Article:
love you, and forgive you your sins; for GOD is gracious and merciful. (32) Say, Obey GOD, and his apostle; but if ye go back, verily GOD loveth not the unbelievers. (33) GOD hath surely chosen Adam, and Noah, and the family of Abraham, and the family of Imrán above the rest of the world; (34) a race descending the one from the other: GOD is he who heareth and knoweth. (35) Remember when the wife of Imrán said, LORD, verily I

lyte; and when he is made, ye make him twofold more a child of hell than yourselves." Does Mr. Smith deny the justice of this declaration of our Lord? If not, does he infer that our Lord himself thought "polytheism better than monotheism, and idolatry than a sublime spiritualism"?

(33) The family of Abraham. This expression, say the commentators, includes a number of prophets descended from Abraham, including Muhammad. It probably is intended to include all the prophets from Abraham to Moses. See Tafsír-i-Raufi and Abdul Qadir.

Family of Imrán. This expression, like the one just noted, also includes all prophets descended from Imrán, e.g., Moses, Aaron, Zacharias, John, and Jesus. Mary, the mother of Jesus, is said to have been "the daughter of the son of Imrán" (Tufsír-iRaufi, &c.)

(34) A race descending the one from the other. This seems to show that Muhammad regarded the prophets as either lineally descended one from another, or that they were successors to each other in office, both of which ideas are incorrect.

(35) When the wife of Imran said, &c. According to the commentators her name was Anna or Haunah. In the Apocryphal Gospels the parents of Mary are called Joachim and Anna. The name was probably derived from Christian tradition (see Arnold, Islam and Christianity, p. 150), but the "wife of Imran" in this verse looks very like the wife of Elkanah in 1 Sam. i. 11. All the stories related by the commentators confirm this impression.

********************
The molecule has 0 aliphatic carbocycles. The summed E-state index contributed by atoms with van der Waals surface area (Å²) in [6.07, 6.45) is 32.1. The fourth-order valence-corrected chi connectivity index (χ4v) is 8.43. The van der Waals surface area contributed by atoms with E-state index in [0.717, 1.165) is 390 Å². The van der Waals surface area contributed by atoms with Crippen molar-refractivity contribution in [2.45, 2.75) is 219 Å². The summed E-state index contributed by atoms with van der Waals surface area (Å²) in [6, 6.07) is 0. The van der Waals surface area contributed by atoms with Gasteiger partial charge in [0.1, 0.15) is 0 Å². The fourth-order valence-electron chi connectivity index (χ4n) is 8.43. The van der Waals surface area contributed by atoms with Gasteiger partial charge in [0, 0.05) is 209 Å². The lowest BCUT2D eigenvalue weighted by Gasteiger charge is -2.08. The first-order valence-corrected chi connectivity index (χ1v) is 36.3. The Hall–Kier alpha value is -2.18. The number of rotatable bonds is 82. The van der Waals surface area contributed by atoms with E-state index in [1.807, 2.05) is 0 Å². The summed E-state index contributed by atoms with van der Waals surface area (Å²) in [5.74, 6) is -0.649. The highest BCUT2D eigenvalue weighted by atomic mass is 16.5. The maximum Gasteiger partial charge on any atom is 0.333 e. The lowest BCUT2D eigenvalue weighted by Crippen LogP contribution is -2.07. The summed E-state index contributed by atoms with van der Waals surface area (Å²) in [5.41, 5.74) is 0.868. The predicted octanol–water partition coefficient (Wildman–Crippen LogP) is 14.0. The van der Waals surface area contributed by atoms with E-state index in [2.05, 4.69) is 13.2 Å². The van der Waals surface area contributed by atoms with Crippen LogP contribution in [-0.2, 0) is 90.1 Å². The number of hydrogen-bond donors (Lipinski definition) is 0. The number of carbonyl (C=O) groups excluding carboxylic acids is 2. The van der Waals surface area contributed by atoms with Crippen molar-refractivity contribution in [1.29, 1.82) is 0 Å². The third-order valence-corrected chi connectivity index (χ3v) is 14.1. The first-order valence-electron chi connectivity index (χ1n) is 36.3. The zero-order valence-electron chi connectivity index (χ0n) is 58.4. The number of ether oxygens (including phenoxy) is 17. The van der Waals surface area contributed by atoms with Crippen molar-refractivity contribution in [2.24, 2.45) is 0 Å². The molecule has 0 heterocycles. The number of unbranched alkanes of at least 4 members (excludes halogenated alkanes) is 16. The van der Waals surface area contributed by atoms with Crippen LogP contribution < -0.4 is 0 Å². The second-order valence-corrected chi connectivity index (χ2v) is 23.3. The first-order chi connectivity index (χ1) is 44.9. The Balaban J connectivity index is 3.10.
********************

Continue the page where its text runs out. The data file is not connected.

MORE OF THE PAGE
Again, the statement here, that the Virgin Mary was the "daughter of Imrán," coupled with that of chap. xix. 29, that she was "the sister of Aaron," certainly looks as if the Virgin Mary were confounded with the sister of Moses and Aaron. That there is in this passage a medley of Jewish and Christian traditionary fiction and Bible story, learned from hearsay, I think indisputable. I will quote briefly the views of several writers, giving both sides of the question, and leave the reader to draw his own inference :

"From her (Mary) being called the sister of Aaron and the daughter of Aniran, it has been justly concluded that Muhammad considered the Virgin Mary and Miriam, the sister of Moses and Aaron, as identical; and no sophistry on the part of Muhammadan

have vowed unto thee that which is in my womb, to be dedicated to thy service; accept it therefore of me;

divines or European writers can remove this impression.”—Arnold, Islam and Christianity, p. 149.

"It is concluded by some that Mahomet confounded Mary (Maryam) with the sister of Moses. The confusion of names is the more suspicious, as it is not favoured by Christian authority of any description-the traditional names of Mary's parents being Joachim and Anna."